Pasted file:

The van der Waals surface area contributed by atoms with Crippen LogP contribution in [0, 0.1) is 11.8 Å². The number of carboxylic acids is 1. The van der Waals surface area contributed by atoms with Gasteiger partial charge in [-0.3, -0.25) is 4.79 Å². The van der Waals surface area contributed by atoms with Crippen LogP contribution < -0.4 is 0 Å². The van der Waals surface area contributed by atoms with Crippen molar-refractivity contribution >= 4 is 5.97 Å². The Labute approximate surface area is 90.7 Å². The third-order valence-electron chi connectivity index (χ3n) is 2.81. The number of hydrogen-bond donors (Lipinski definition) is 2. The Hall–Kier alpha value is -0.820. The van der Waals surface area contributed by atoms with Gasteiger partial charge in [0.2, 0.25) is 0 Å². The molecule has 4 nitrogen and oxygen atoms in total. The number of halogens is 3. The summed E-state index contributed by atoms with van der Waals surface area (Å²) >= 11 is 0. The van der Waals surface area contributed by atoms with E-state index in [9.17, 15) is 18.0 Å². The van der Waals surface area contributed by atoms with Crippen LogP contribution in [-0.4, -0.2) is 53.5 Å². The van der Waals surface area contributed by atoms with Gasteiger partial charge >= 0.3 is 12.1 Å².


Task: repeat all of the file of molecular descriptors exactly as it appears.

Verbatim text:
The van der Waals surface area contributed by atoms with Crippen LogP contribution in [0, 0.1) is 11.8 Å². The number of carboxylic acids is 1. The van der Waals surface area contributed by atoms with Gasteiger partial charge in [-0.3, -0.25) is 4.79 Å². The van der Waals surface area contributed by atoms with Crippen LogP contribution < -0.4 is 0 Å². The van der Waals surface area contributed by atoms with Crippen molar-refractivity contribution >= 4 is 5.97 Å². The Labute approximate surface area is 90.7 Å². The third-order valence-electron chi connectivity index (χ3n) is 2.81. The number of hydrogen-bond donors (Lipinski definition) is 2. The Hall–Kier alpha value is -0.820. The van der Waals surface area contributed by atoms with Gasteiger partial charge in [0.2, 0.25) is 0 Å². The molecule has 4 nitrogen and oxygen atoms in total. The number of halogens is 3. The summed E-state index contributed by atoms with van der Waals surface area (Å²) >= 11 is 0. The van der Waals surface area contributed by atoms with E-state index in [9.17, 15) is 18.0 Å². The van der Waals surface area contributed by atoms with Crippen LogP contribution in [-0.4, -0.2) is 53.5 Å². The van der Waals surface area contributed by atoms with Gasteiger partial charge >= 0.3 is 12.1 Å².